May 9, 2013 3:23 pm
There’s a showdown going on in the world of music perception—a question that’s been under investigation for millenia. What is it about music—unlike other types of sounds—that causes it to carry so much emotional baggage?
Forget the message carried by the lyrics of a love song or the chorus of a party anthem. How do the rise and fall of the melody or the pace of the tempo convey emotion? Is there something inherent to music, wrapped up in the way it interacts with our brains and the way we think that causes it to make us feel so many feelings? Or is the wail of the sad trombone just a piece of cultural baggage, something we’ve picked up from societal norms?
On their respective YouTube channels, It’s Okay To Be Smart‘s Joe Hanson and PBS Idea Channel’s Mike Rugnetta square off to tackle the issue. Hanson discusses a bit of new research which shows that similar types of sounds evoke similar emotions, even across cultural barriers.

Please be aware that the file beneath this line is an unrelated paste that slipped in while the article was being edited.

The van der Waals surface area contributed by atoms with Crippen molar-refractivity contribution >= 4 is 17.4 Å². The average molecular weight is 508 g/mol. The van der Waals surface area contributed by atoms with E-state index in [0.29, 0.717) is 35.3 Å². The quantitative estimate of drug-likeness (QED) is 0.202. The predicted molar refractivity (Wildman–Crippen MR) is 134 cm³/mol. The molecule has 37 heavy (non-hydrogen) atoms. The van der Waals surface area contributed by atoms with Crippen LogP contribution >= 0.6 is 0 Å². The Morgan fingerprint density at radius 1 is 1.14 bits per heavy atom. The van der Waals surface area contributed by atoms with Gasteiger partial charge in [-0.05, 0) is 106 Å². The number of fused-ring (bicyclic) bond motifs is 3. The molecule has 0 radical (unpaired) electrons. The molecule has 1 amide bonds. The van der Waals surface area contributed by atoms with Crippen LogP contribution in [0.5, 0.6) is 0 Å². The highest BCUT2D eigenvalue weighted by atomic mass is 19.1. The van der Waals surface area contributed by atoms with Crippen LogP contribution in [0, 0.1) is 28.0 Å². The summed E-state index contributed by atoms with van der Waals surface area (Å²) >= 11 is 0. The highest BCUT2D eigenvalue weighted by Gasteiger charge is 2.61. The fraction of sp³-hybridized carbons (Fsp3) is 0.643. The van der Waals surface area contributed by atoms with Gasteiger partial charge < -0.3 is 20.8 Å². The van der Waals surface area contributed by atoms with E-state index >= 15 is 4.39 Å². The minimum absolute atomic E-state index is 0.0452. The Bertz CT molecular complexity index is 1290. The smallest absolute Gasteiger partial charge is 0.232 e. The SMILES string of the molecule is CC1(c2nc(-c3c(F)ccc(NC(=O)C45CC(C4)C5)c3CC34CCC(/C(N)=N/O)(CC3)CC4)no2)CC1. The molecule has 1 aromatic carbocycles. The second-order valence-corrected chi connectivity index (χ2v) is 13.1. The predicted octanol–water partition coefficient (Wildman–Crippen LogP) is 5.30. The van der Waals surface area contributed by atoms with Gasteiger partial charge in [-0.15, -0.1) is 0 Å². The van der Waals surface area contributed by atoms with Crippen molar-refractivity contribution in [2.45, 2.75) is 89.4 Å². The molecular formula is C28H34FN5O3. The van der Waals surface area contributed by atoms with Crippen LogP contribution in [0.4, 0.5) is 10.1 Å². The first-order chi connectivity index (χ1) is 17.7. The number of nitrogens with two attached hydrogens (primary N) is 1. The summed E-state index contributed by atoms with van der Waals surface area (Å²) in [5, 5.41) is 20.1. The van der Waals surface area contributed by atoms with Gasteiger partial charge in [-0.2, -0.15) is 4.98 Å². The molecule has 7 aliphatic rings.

Rugnetta, on the other hand, counters with the argument that though there is potentially some innate association between a certain tune and a general sense of well being, that anything more than this simple connection is just a matter of socialization.
“While people might be able to recognize emotion in music, even music from other cultures, it doesn’t mean that they actually feel that emotion. Or, even if it does affect them, it might not affect them in the same way or to the same degree with every listen. This challenges the idea that we are hardwired to respond to music in some way,” says Rugnetta.
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